The Math of Pandemics is Hard

All the arguments about the right thing to do in a pandemic made me take a step back and wonder why is this so hard for a community to agree on what is to be done. Intelligent people come to wildly different conclusions about the right thing to do. In many cases different sides of an argument cannot even agree on the facts they are arguing over.

This is not going to be an article on a moral philosophy and the ascendance of rights over responsibilities. Instead I ponder a more basic problem:

Is the maths of a pandemic just hard

The dominant mathematics of contagion is that of exponentials. While this is the mathematics that underlies much of finance and physics, it is not the mathematics of the every day.

Exponential processes are both:

  • Poorly handled by our intuition
  • Inherently difficult to calculate

Perhaps this can explain some of the difficulties we have in seeing our way through as a community

The mathematics of the every day seems to be rooted in addition, subtraction and multiplication. But even multiplication is a process of repeated addition. This is good enough for basic commerce and most of our daily activities.

While some people and professions deal with more complex mathematics, every day; the general public always seem surprised by the story of the wise man who offered to paid in a grain of rice on the first square of a chess board, two on the second, four on the third, 16 on the fourth … and eventually owning the kingdom's food supply by the 64th square.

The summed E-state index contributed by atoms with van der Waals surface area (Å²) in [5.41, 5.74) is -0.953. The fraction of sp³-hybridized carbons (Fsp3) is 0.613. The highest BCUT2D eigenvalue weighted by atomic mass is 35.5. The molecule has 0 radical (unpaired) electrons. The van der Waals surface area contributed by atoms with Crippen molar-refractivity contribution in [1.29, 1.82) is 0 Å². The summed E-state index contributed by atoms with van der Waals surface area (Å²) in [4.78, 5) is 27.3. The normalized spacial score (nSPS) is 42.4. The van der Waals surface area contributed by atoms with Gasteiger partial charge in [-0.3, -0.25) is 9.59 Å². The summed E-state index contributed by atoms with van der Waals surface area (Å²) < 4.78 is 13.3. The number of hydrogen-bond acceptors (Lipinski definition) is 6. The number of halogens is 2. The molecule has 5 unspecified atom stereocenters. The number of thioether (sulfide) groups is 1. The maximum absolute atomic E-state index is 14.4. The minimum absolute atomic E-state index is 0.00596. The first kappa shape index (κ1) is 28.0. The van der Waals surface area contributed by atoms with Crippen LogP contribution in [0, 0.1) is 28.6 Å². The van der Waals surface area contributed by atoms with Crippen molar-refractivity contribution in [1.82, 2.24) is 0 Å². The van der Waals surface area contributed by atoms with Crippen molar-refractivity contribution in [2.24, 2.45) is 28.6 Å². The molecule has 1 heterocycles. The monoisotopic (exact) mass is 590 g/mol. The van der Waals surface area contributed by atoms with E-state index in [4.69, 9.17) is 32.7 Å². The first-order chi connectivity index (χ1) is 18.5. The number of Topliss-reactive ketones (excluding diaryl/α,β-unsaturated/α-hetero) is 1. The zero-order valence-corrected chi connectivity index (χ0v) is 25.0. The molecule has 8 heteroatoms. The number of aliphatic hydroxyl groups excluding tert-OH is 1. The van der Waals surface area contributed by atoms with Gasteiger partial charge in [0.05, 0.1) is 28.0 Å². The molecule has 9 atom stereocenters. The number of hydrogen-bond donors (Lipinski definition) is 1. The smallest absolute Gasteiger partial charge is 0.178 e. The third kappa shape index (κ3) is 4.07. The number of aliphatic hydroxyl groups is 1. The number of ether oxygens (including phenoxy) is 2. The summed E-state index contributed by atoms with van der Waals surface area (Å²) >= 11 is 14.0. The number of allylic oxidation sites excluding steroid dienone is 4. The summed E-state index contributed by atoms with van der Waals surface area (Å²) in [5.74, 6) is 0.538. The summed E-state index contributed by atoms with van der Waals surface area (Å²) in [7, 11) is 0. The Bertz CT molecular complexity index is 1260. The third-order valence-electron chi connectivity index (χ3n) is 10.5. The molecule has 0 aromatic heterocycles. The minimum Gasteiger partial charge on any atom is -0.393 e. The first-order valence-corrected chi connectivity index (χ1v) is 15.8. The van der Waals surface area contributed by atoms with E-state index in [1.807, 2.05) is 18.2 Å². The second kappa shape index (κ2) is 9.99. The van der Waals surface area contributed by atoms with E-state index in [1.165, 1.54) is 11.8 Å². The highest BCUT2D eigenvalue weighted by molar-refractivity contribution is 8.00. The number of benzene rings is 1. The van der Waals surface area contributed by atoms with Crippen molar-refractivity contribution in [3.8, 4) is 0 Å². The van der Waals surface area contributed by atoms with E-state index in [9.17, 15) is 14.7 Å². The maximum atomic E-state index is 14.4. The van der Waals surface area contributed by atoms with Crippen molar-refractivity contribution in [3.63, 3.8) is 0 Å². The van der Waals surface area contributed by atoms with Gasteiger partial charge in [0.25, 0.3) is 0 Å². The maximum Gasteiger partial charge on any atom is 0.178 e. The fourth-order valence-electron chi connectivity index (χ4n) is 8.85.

This suggests that the mathematics of powers and exponentials are not easily handled by our intuition (system 1 if you happen to be interested in psychology) and need calculation for us to comprehend (system 2).

Contagion is fundamentally exponential.

A friend of mine insightfully described second year electrical engineering as learning to approximate various parts of exponential curves with linear equations so we could do the math in the exam. (The big trick was knowing when to use which bit and how much of the curve)

Worse still the mathematics of exponentials is highly sensitive to initial conditions when estimating an unknown power. It is very easy to end up with widely varying estimates of the unknown power and given that sampling is definitionally incomplete knowledge, early estimates can be wildly off.

Best practice in the area seems to have settled on averaging (actually I suspect there is a more sophisticated clustering approach throwing out outliers) a large number of models in an effort to create a more stable and reliable result.

We seem to have a perfect combination of issues to drive a conversation to conflict:
  • Highly variable estimates
  • Difficult to do mental mathematics (system 2)
  • Terrible to 'guesstimate' (system 1)
And this is before we get to any political or philosophical differences. Civil conversation between disagreeing groups may be doomed by the uncommon unforgiving maths of the pandemic.